There's an axiom within certain schools of psychology which submits that every abuser was first abused.
The real tragedy of sin is that often the one who is sinned against eventually becomes a sinner, inflicting on others what was first inflicted upon him or her. There's something perverse within us whereby when we are sinned against we tend to take in the sin, complete with the sickness from which it emanated, and then struggle not to act out in that same sick way. The ultimate triumph of sin is that first being sinned against, we often become sinners.
We see this, in an elementary form, in the effects that certain sadistic hazing rituals have on those who undergo them. From high school football teams to college sororities to certain schools of military training, we see sadistic hazing rituals used as forms of initiation. The interesting thing is that those who undergo them generally can't wait for their turn to inflict them upon someone else. Having undergone some sadism something sadistic arises within them.
There's an axiom within certain schools of psychology which submits that every abuser was first abused. Mostly that's true. The bully was himself first bullied, the sadist was himself first victimized, and the bitter alienated outsider (whom in arrogance we label "a loser") was himself first unfairly excluded. What produces an outsider? What produces a sadistic person? Indeed, what produces a mass killer? What must have happened to the heart of a man for him to put on military fatigues, take up an assault rifle, and begin to shoot helpless school children?
Mental illness, no doubt, is often the factor, but there are other factors too, most of which we don't have the courage to honestly face. Our spontaneous judgment on the perpetrator of a mass shooting or terrorist bombing most naturally expresses itself this way: "I hope he fries in hell!" What's wrong with that reaction is its failure to understand that this person was already frying in some private hell and this terrible acting-out is an attempt to get out of hell or at least to take as many people as he can to hell with him. What perpetrators of violence mostly want to do is to ruin heaven for others since they themselves feel unfairly deprived of it. This isn't everywhere true of course since mental illness and the mystery of human freedom also play in, but it's true enough to challenge us towards a better understanding of why some people have bitter, sadistic hearts while others have gracious, loving ones. What shapes a heart? What makes someone bitter or gracious?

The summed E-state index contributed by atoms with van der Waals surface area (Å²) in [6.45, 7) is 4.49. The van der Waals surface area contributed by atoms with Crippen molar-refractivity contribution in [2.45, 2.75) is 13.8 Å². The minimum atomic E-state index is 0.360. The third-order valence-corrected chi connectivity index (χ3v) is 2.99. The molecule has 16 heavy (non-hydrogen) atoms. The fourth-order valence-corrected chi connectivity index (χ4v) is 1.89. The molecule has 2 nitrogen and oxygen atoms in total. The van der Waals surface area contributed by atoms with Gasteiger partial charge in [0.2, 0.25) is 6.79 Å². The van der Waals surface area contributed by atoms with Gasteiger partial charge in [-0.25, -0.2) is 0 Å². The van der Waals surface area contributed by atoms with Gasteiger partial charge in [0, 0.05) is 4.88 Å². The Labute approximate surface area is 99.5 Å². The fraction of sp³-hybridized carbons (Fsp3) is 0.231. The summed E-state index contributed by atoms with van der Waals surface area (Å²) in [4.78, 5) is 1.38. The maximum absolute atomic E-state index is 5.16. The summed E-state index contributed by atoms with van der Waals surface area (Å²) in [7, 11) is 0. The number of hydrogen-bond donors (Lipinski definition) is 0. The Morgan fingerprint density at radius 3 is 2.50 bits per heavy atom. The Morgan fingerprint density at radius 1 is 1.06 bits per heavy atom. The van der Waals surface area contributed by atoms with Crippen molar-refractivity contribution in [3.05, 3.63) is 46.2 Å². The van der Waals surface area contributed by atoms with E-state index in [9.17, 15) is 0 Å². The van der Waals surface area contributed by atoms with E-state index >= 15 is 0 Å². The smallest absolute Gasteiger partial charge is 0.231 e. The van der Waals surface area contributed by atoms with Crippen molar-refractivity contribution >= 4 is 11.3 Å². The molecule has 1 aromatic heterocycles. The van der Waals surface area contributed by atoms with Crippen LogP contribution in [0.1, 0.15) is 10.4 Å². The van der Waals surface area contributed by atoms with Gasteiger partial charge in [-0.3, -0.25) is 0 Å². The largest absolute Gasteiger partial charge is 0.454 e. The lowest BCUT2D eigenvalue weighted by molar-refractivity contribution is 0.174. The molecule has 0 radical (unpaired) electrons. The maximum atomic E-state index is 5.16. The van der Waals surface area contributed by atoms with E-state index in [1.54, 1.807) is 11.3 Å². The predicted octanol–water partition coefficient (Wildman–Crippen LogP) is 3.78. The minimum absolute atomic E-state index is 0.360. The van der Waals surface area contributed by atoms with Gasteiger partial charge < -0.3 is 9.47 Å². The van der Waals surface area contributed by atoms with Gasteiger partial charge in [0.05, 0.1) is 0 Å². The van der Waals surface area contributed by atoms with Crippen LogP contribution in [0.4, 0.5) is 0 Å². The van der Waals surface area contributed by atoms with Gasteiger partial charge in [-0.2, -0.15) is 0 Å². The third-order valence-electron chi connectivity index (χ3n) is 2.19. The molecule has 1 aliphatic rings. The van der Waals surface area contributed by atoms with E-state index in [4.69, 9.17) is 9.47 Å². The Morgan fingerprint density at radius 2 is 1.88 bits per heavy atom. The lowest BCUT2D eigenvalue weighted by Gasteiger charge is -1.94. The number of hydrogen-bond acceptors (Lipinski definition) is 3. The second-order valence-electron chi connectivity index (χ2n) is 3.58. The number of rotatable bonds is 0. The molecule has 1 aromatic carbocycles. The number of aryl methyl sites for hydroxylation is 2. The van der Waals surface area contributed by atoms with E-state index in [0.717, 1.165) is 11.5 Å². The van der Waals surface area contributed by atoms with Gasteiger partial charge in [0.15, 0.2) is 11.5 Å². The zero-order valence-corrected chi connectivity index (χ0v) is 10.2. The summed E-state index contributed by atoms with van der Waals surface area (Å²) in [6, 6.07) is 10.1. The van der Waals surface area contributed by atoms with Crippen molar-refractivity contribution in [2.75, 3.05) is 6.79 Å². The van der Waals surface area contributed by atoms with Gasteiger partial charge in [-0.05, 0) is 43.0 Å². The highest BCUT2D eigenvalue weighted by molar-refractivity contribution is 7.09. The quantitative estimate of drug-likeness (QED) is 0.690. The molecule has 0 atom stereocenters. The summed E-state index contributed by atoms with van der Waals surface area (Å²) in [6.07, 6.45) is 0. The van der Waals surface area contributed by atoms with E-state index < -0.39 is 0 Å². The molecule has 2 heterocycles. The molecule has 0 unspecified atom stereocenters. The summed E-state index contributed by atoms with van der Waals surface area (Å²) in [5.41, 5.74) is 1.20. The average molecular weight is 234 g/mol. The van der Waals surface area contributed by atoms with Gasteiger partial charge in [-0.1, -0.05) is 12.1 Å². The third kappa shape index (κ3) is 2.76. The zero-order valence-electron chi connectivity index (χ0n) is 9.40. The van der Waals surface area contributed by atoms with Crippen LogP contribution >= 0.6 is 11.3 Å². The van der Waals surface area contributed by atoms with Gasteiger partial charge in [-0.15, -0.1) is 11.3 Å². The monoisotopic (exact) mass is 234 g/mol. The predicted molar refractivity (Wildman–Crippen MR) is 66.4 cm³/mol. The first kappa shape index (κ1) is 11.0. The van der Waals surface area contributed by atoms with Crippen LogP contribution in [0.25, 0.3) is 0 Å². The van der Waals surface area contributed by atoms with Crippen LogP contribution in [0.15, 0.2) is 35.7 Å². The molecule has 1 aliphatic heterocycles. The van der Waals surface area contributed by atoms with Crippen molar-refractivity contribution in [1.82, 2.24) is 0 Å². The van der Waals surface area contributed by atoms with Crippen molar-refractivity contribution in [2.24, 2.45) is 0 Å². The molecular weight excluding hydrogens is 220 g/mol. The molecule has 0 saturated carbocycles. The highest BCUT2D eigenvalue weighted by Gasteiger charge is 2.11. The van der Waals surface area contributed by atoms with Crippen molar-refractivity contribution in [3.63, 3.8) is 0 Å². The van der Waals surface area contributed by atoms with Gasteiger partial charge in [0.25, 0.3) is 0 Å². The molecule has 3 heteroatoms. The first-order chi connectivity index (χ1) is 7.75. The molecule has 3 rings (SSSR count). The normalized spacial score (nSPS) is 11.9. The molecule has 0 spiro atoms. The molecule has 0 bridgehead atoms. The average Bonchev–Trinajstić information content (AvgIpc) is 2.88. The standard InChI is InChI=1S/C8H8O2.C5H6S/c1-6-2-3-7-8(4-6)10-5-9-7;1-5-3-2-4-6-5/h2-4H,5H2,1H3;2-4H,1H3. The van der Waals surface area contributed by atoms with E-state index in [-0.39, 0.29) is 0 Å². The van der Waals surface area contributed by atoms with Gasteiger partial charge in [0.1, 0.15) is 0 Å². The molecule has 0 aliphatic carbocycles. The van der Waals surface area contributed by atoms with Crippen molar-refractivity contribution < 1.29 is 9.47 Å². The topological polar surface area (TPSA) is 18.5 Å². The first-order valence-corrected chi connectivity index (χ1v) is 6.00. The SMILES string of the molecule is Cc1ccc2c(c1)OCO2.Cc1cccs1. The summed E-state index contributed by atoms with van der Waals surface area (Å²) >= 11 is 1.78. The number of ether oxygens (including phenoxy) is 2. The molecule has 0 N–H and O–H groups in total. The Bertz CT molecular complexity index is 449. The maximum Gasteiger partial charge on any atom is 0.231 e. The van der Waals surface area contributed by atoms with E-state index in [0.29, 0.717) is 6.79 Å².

Sin and blessing shape a heart, the former deforming it and the latter healing it. Sin, our own not less than anyone else's, wounds others and shields us from having to own what's sick inside us because we have now inflicted our sickness onto someone else where it works at making that person ill. Blessing does opposite. It relieves others of the sickness that was unfairly inflicted on them, helps turn their bitterness into graciousness, and soothes the very root of their wounds.
And so we need to stop classifying people as "winners" and "losers", as if they alone were responsible for their success or failure. They aren't. Not many Mother Teresas, I suspect, were traumatically abused as children. Not many Saint Francises suffered debilitating ridicule as young children, were bullied on Facebook, or shamed for their appearance. Cruelty and grace, as Leonard Cohen submits, both come upon us undeserved. And then they imprint themselves into our psyches and even our bodies. How we carry ourselves, our bodily posture, how we radiate spiritually, our self-confidence, our shame, our big-heartedness, our pettiness, our ability to express love, our resistance of love, how much we bless and how much we curse, is very much contingent on how much we ourselves have been undeservedly blessed or cursed, that is, the various undeserved graces and cruelties we have undergone.
Admittedly, this is still colored by the mystery of human freedom. Some Mother Teresas do come from abusive backgrounds and some St. Francises did suffer cruelty and bullying as a child and yet became one-in-million wounded healers, turning the very sin against them into a powerful healing grace. Unfortunately, they're the exception, not the rule, and their greatness, more than anything else, lies in that exact achievement.
There are many challenges for us in this: First, we must not let our emotions sway us into making the kind of judgements where we would like to see someone "fry in hell". Second, we should be much less smug and arrogant about those whom we label as "losers". Next, we need to learn that perhaps the ultimate human and spiritual challenge is to not let what we suffer from the sins and failings of others turn us bitter so that we in turn begin to inflict that same sin onto others. Finally, and not least, understanding more deeply what's undeserved in our lives should lead us to a deeper gratitude towards God and towards all who have so, undeservedly, loved and gifted us.
Oblate Father Ron Rolheiser, theologian, teacher, and award-winning author, is President of the Oblate School of Theology in San Antonio, TX.